The Trump administration agreed to support an Obama-era environmental regulation despite rolling back countless others after a trade group that lobbied for the policy spent more than $700,000 at the president's Miami resort.
Trump has spent much of his first three years in office taking aim at environmental policies imposed under former President Obama. Most notably, the Trump administration pulled out of the Paris climate accord, but The New York Times has counted 95 environmental rules targeted by Trump, including many intended to roll back greenhouse gas emissions. But the administration found one Obama-era policy it supported after heavy lobbying from the Air Conditioning, Heating and Refrigeration Institute (AHRI), a trade group that represents heating and cooling product manufacturers.
In 2016, the Obama administration signed on to the Kigali amendment in the Montreal Protocol, a 30-year-old treaty aimed at fixing the hole in the Earth's ozone layer. The Kigali amendment required a phasing down of hydrofluorocarbons (HFCs), greenhouse gases that are used in cooling equipment.
Despite opposing dozens of other Obama-era regulations, the State Department announced in 2017 that the Trump administration backed the amendment in the most "explicit and public" way yet, Axios reported at the time.
"The United States believes the Kigali Amendment represents a pragmatic and balanced approach to phasing down the production and consumption of HFCs, and therefore we support the goals and approach of the Amendment," State Department official Judith Garber said at a conference in Montreal.
The AHRI praised the administration for backing the amendment a day later.
But the announcement came after AHRI revealed that it lobbied the "President of the U.S." on environmental policies, including, "supporting the U.S. ratification of the Kigali Amendment to the Montreal Protocol," in a lobbying disclosure first flagged by the watchdog group Citizens for Responsibility and Ethics in Washington (CREW). The AHRI has argued that the policy would boost manufacturing jobs and exports.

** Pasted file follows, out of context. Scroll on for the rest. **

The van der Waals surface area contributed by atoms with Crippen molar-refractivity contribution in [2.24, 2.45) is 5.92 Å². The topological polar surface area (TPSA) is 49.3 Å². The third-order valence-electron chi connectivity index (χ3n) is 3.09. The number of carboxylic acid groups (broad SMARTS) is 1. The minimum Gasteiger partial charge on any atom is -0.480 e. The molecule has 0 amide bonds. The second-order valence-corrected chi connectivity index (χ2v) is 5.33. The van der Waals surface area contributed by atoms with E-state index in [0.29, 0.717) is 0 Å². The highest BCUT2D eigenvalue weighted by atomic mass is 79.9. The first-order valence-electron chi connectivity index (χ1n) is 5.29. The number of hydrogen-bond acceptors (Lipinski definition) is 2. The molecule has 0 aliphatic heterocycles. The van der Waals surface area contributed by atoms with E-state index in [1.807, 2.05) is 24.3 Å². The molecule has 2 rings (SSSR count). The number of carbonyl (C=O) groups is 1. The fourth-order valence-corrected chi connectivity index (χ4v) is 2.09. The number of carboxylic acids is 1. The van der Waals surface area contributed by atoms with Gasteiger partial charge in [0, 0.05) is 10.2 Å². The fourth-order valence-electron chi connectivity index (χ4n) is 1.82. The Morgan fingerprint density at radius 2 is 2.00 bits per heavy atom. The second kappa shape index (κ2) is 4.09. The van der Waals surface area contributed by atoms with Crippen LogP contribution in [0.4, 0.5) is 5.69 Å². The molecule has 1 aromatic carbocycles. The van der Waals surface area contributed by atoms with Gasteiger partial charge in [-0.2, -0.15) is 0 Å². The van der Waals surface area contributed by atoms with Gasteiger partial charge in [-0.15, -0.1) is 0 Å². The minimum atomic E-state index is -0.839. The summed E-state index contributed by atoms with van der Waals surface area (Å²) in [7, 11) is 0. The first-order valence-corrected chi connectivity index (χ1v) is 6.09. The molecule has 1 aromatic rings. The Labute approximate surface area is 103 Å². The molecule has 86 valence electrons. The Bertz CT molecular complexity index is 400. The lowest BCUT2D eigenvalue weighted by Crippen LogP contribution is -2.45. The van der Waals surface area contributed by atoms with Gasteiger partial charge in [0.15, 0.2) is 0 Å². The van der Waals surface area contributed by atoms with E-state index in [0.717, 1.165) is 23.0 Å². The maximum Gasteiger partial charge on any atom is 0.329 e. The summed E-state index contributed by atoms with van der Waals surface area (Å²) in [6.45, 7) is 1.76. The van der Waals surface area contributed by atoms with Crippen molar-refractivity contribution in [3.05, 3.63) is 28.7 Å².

The group increased its lobbying spending after Trump took office, spending more than $840,000 in 2017 and more than $1 million in both 2018 and 2019, according to data from the Center for Responsive Politics.
Along with the increased spending to lobby the president, the group also spent more than $700,000 at the Trump National Doral resort for its annual meeting in 2017, according to a tax return first flagged by CREW.
The payment was made less than two weeks before the Trump administration announced its support for the policy.
The policy ultimately stalled, because the administration has thus far failed to submit the amendment to the Senate for ratification. But the AHRI is already planning another big event at Trump's resort, advertising a "Leadership Forum" scheduled for 2021.
The filings provide a "rare look at what special interests pay — and how much the president rakes in — when they hold events at Trump properties," wrote CREW's Walker Davis. "While there are many reasons the Trump administration may have announced its support for the policy, for a group to pay the president hundreds of thousands of dollars through his private business while lobbying him presents an appearance issue. President Trump is the only modern president not to divest from his business interests while in office and continues to own and profit from the Trump Organization while serving as president."
The AHRI event was one of 120 events held by special interest groups at Trump's properties, according to tracking by CREW. The groups and political campaigns and committees have spent millions at Trump's properties since he took office despite spending next to nothing at Trump's properties in the years preceding 2016. The Trump re-election campaign has also paid millions to the president's own properties. Trump even proposed holding the next G7 summit at the Doral resort before caving in the face of bipartisan pressure and international criticism.
"Trump's failure to divest from his businesses and his actions as president have resulted in more than 2,300 conflicts of interest between his administration and his personal financial interests," CREW executive director Noah Bookbinder said in a USA Today op-ed. "Those conflicts are not merely a breach of Trump's campaign promise to 'drain the swamp' — they also constitute abuses of the powers of his high office that should be the subject of an impeachment inquiry."